In granting the defendants' motion for summary judgment, the district court found that Wall's transfer to another facility mooted his request for equitable relief.6 Although Wall's subsequent return to ROSP rendered this justification obsolete, the district court also ruled that in such an event Wall's claims would remain moot in light of VDOC's decision to terminate the 2010 Ramadan policy.
It is well established that a defendant's “voluntary cessation of a challenged practice” moots an action only if “subsequent events made it absolutely clear that the allegedly wrongful behavior could not reasonably be expected to recur.” Friends of the Earth, Inc. v. Laidlaw Envtl. Servs., Inc., 528 U.S. 167, 189, 120 S.Ct. 693, 145 L.Ed.2d 610 (2000); see Knox v. Service Employees Intern. Union, Local 1000, ––– U.S. ––––, ––––, 132 S.Ct. 2277, 2287, 183 L.Ed.2d 281 (2012) (“The voluntary cessation of challenged conduct does not ordinarily render a case moot because a dismissal for mootness would permit a resumption of the challenged conduct as soon as the case is dismissed.”). Were it otherwise, “courts would be compelled to leave ‘[t]he defendant ․ free to return to his old ways.’ “ City of Mesquite v. Aladdin's Castle, 455 U.S. 283, 289 n. 10, 102 S.Ct. 1070, 71 L.Ed.2d 152 (1982) (quoting United States v. W.T. Grant Co., 345 U.S. 629, 632, 73 S.Ct. 894, 97 L.Ed. 1303 (1953)). “The ‘heavy burden of persua[ding]’ the court that the challenged conduct cannot reasonably be expected to start up again lies with the party asserting mootness.” Laidlaw, 528 U.S. at 189 (quoting United States v. Concentrated Phosphate Export Ass'n, 393 U.S. 199, 203, 89 S.Ct. 361, 21 L.Ed.2d 344 (1968)).
We have no difficulty concluding that the defendants failed to meet their “heavy burden” of establishing that it is “absolutely clear” the 2010 Ramadan policy will not be reinstated. Id. Unsubstantiated assurances in their appellate brief aside, the defendants have failed to put forth even a single piece of evidence establishing that the practice of requiring physical indicia of faith has been terminated once and for all. The September 13, 2011 memorandum describing VDOC's purported change in policy—which was only submitted in a different case7 —also fails to establish that VDOC will not reinstate the policy following completion of this lawsuit. We have previously held that when a defendant retains the authority and capacity to repeat an alleged harm, a plaintiff's claims should not be dismissed as moot. Town of Nags Head v. Toloczko, 728 F.3d 391, 395 n. 3 (4th Cir.2013); Pashby v. Delia, 709 F.3d 307, 316 (4th Cir.2013); Lyons P'ship, L.P. v. Morris Costumes, Inc., 243 F.3d 789, 800 (4th Cir.2001). Nothing in the memo suggests that VDOC is actually barred—or even considers itself barred—from reinstating the 2010 Ramadan policy should it so choose. To the contrary, the fact that at least three separate policies have been utilized at ROSP since 2009 indicates some degree of doubt that the new policy will remain in place for long.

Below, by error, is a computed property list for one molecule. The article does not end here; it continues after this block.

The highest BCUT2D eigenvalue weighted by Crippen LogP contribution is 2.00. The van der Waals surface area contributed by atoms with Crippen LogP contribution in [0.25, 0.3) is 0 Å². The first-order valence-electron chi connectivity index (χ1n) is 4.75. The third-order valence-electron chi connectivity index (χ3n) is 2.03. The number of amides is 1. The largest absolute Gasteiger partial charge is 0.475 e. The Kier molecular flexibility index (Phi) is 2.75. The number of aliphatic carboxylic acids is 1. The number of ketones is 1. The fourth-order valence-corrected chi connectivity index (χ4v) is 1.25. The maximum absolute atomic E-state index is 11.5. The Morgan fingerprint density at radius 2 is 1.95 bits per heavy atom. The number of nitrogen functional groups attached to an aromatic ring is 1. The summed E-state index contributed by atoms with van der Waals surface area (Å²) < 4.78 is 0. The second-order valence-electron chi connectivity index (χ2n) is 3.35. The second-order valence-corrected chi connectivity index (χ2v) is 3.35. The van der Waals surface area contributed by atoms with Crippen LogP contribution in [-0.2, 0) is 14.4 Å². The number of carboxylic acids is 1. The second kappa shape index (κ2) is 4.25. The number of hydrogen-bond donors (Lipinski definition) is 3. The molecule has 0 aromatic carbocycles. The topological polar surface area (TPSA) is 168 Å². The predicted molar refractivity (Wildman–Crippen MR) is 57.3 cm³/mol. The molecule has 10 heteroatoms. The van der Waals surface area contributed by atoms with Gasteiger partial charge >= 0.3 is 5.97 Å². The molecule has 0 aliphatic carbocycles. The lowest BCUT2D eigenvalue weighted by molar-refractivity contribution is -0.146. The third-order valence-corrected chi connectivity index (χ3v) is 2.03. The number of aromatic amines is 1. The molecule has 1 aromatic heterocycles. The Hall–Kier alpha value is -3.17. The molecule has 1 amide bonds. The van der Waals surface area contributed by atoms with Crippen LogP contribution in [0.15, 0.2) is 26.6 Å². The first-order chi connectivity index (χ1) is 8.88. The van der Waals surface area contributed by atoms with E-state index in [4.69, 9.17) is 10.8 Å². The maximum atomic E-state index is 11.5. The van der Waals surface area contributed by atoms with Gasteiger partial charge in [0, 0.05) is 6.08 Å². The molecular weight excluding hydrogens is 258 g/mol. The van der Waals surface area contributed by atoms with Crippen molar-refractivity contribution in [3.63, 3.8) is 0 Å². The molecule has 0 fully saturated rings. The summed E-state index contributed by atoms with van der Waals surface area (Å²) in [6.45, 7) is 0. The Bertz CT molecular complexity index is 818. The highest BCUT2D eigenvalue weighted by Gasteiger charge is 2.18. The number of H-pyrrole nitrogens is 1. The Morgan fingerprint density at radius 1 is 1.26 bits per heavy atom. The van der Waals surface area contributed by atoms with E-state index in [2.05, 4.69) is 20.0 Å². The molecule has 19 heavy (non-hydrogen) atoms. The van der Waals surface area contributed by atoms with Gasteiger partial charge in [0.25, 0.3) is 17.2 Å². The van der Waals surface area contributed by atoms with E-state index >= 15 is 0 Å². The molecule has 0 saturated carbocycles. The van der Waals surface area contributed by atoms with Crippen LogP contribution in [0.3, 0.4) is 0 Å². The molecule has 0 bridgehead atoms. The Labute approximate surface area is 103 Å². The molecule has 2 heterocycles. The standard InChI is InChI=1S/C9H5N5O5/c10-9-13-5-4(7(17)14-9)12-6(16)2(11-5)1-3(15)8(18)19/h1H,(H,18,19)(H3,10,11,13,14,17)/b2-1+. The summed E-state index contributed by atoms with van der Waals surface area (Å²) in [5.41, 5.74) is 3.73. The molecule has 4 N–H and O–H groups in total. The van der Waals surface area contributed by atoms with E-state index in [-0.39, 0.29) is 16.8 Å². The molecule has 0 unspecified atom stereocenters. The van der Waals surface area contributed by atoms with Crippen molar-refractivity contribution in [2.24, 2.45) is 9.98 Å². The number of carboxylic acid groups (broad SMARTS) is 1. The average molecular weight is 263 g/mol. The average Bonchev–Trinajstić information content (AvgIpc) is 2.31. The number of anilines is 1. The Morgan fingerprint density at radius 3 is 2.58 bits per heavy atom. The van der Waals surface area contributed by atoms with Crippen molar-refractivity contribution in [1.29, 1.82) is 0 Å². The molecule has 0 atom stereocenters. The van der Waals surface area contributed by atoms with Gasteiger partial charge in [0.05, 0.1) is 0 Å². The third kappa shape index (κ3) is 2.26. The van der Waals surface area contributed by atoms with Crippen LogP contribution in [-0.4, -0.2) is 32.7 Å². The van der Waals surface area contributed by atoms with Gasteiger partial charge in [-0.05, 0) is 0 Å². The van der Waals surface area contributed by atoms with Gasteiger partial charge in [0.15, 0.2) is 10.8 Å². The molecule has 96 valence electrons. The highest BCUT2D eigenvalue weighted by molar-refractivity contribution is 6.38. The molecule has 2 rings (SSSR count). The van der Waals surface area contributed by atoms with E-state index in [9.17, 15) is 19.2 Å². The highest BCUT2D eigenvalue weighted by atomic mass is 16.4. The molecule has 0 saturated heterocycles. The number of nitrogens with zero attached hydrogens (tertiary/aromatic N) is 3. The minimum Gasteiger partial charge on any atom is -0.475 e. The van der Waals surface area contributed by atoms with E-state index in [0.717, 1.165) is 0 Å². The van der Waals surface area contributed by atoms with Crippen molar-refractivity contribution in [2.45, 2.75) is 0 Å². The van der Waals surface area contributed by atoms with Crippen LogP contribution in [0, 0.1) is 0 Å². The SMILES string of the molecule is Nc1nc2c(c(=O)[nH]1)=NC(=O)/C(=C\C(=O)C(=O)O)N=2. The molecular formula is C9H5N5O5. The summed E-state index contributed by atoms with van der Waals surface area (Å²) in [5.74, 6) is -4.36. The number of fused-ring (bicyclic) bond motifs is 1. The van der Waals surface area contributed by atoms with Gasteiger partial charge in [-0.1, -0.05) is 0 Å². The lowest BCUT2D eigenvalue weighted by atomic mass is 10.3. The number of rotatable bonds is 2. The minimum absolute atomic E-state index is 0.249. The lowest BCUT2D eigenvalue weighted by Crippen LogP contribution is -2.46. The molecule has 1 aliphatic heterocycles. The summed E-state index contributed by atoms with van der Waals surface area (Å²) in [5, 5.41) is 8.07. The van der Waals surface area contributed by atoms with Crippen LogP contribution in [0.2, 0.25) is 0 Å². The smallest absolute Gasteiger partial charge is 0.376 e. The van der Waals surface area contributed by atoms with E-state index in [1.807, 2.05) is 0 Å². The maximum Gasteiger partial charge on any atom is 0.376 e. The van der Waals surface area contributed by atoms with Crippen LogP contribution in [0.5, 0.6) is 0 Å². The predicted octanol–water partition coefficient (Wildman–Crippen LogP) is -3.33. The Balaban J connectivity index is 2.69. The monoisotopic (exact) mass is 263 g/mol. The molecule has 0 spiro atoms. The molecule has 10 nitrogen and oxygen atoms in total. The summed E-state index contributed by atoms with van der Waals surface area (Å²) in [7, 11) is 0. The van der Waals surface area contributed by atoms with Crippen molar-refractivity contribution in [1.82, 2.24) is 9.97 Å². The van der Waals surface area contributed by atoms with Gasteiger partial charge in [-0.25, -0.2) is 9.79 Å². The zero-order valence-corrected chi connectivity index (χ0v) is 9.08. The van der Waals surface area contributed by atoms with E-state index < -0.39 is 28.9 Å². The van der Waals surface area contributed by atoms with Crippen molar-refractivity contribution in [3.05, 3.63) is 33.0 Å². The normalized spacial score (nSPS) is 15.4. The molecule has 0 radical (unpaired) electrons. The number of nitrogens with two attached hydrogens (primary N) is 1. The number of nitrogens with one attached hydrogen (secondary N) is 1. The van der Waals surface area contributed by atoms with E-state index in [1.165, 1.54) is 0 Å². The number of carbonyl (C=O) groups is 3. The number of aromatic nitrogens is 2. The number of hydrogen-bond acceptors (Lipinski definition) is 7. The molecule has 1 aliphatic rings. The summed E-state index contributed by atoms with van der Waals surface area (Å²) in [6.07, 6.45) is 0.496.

The defendants invite us to adopt an approach employed by several of our sister circuits, in which governmental defendants are held to a less demanding burden of proof than private defendants. See, e.g., Rio Grande Silvery Minnow v. Bureau of Reclamation, 601 F.3d 1096, 1116 (10th Cir.2010) (“In practice ․, Laidlaw's heavy burden frequently has not prevented governmental officials from discontinuing challenged practices and mooting a case.”); Sossamon v. Texas, 560 F.3d 316, 325 (5th Cir.2009) (“[C]ourts are justified in treating a voluntary governmental cessation of possibly wrongful conduct with some solicitude, mooting cases that might have been allowed to proceed had the defendant not been a public entity.”). However, even if we were to adopt this approach, a question which we expressly do not decide, we would have no trouble determining that the defendants' near total failure to provide the Court with information regarding the change would remain insufficient even under a lesser standard. In short, bald assertions of a defendant—whether governmental or private—that it will not resume a challenged policy fail to satisfy any burden of showing that a claim is moot.8 We therefore vacate the district court's dismissal of the plaintiff's equitable claims.